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Mayor puts Plan B put on back burner

Jack Ball opts to delay his plan to receive government aid by suing the State of New Jersey until after
Election Day

By Tony Wilson

October 29, 2007

Mayor Jack Ball has placed his "Plan B" on the back-burner until after the Nov. 6 election.

That plan — involving the filing of a lawsuit to force the state to pay the
financially-troubled township its "fair share" of aid in lieu of property taxes Local News
— was to have been implemented by the mayor in late October.
District fields bids to
build new athletic facility
However, Ball said he learned that the state had agreed to pay the township
"some money" to help reduce an unprecedented 43-cent increase in Ewing's Schools claim $900,000
municipal purposes rate. The problem is that the mayor doesn't know how surplus
much money will be forthcoming. Community center name
still undecided a year
"Since we now know some money is on the way, I certainly don't want to later
jeopardize that," Ball said. With zoning changes
made, Opus project can
The mayor said he has been discussing the problem with 15th-district Sen. move forward
Shirley Turner (D), whose district includes Ewing, and — although a pre-
election determination on implementing Plan B was not eliminated — it was
decided to put the lawsuit possibility off until after the election, in which all
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state legislative seats are on the line.
letter to the editor about
Ball said it was also decided that after the election he and Turner would try this article
to arrange a sit-down with Gov. Jon Corzine to go over Ewing's bleak
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financial situation.

"Otherwise, we'll be back in the same predicament every year and I don't
want to see that happen," he said.

The mayor said the township is seeking more state aid in lieu of
property taxes on calculations that nearly 29 percent of Ewing's 15-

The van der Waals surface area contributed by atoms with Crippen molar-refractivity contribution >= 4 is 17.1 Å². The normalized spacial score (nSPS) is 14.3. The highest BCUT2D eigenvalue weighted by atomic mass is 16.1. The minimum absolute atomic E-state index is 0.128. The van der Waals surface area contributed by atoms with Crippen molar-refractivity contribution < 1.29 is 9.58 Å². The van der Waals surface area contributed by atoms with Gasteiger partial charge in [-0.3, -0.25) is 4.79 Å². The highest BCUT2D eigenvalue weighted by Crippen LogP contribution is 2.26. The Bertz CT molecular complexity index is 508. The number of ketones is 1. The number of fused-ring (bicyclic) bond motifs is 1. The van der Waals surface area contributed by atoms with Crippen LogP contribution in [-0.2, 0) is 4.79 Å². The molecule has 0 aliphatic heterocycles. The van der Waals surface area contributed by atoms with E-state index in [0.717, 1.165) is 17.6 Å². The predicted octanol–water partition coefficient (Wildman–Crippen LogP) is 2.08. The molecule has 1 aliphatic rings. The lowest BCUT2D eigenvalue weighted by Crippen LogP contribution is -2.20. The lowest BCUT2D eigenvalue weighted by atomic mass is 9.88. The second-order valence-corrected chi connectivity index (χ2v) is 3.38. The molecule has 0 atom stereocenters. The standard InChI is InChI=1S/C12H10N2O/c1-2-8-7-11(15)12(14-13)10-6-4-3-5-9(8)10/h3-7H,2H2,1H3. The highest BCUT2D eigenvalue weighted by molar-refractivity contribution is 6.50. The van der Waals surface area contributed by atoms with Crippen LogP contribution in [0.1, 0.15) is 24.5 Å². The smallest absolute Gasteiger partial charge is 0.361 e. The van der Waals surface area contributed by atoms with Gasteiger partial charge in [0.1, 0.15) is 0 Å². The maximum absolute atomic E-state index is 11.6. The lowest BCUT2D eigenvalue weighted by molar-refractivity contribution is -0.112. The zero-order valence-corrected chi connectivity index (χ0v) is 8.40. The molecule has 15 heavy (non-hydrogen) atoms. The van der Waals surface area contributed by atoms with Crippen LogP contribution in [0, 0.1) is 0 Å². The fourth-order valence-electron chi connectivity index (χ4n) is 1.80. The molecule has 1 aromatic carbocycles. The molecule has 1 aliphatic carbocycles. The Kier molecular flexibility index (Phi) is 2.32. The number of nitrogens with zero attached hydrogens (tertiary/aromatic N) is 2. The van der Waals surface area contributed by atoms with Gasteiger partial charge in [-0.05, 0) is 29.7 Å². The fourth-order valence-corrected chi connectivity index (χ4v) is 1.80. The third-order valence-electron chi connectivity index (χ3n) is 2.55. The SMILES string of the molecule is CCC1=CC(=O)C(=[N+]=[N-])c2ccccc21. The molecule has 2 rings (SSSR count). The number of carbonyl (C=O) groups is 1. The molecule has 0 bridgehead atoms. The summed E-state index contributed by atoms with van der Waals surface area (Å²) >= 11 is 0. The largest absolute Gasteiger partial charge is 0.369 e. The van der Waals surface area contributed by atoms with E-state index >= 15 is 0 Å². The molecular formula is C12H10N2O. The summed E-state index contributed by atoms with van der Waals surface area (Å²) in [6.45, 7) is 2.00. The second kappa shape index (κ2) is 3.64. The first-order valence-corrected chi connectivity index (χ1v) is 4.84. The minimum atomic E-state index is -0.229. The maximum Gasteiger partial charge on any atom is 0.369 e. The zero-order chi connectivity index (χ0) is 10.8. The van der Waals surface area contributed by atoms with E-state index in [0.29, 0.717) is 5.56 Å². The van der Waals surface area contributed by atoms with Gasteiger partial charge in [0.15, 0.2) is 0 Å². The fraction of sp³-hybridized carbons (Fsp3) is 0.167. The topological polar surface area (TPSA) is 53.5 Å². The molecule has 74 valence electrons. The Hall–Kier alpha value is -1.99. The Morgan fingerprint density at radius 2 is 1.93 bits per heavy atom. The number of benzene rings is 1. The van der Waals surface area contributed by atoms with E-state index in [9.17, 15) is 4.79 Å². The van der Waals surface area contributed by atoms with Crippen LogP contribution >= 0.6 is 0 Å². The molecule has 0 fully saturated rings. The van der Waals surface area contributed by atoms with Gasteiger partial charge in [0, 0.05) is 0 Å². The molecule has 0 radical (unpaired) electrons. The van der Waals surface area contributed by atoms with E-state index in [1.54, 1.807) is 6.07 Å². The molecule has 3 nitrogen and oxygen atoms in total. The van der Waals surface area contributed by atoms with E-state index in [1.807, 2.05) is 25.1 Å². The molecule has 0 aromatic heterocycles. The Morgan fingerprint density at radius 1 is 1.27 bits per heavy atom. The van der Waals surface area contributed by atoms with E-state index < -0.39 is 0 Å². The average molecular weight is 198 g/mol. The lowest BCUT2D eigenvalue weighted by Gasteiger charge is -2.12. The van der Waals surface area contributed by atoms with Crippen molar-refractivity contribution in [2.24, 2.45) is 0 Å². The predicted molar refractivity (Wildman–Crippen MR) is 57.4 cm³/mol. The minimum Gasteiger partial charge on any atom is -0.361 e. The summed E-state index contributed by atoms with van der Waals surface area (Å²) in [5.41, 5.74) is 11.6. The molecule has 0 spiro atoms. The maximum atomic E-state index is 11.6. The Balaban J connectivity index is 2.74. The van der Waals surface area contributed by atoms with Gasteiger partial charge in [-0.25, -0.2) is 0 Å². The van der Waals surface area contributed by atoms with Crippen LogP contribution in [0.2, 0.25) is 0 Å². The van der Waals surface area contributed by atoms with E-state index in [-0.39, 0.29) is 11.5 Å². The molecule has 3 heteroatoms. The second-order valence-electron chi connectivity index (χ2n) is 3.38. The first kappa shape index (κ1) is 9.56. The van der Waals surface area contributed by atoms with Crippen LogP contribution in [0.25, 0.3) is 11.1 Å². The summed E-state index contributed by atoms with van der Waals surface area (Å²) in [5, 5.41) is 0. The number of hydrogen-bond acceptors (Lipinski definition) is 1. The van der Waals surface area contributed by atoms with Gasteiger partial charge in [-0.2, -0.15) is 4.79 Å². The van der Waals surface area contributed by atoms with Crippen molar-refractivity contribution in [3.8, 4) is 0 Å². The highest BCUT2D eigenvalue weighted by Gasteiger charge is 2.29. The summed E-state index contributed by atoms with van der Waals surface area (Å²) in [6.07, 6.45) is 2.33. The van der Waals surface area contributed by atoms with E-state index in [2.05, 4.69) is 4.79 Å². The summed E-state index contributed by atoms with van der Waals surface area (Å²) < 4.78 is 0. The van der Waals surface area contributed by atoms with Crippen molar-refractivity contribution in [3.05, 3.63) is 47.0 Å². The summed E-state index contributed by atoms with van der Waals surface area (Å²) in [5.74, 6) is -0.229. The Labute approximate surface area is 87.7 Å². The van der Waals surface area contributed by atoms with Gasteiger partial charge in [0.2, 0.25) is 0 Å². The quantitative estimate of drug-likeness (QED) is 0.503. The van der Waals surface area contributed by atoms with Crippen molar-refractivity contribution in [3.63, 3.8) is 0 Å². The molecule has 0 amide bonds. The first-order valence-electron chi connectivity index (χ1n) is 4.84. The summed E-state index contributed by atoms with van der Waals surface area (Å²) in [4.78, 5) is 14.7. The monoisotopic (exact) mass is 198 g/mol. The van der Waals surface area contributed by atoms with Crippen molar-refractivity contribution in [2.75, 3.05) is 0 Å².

and-a-half square miles represents land owed by either the state of
New Jersey or Mercer County.

While the state Department of Community Affairs previously indicated


that the Ball administration had moved too late to qualify for even half
of its $8 million total shortfall, the mayor had continued to voice hope
of receiving some assistance to reduce the overall burden on local
taxpayers.
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The mayor alluded to the lawsuit threat in his recent state of the
township address that drew this comparison with the state's treatment of other towns:

"It is rather interesting to note that other municipalities have been awarded a share of the $153 million
in special municipal aid monies without even having to submit their budgets or financial information," he
said. "I can only say that I have been patient and have been affording the state ample time to step up
to the plate and offer Ewing the same consideration it has shown to other municipalities with financial
situations similar to ours."

Several Democratic council members have criticized the Republican mayor for weeks for waiting too long
to request inclusion in a state DCA special assistance program. The Democrats say Ball, who vowed as a
mayoral candidate last year to get out from under what he viewed as a demeaning, state-controlled
assistance program, erred by not re-applying for that same aid soon enough this year.

The Democrats have also criticized Ball for not publicly disclosing details of his Plan B. The mayor said
he would reveal such details to them prior to implementation, which he concedes now means the filing
of a lawsuit.

A 43-cent tax increase would mean a tax hike of $533 on a house assessed at the town average of
$123,000 – an increase that Ball and all five council members have called unacceptable.

And, if the state doesn't come through with sufficient money, the mayor and council members say they
would resort to cutting the $45.6 million municipal budget.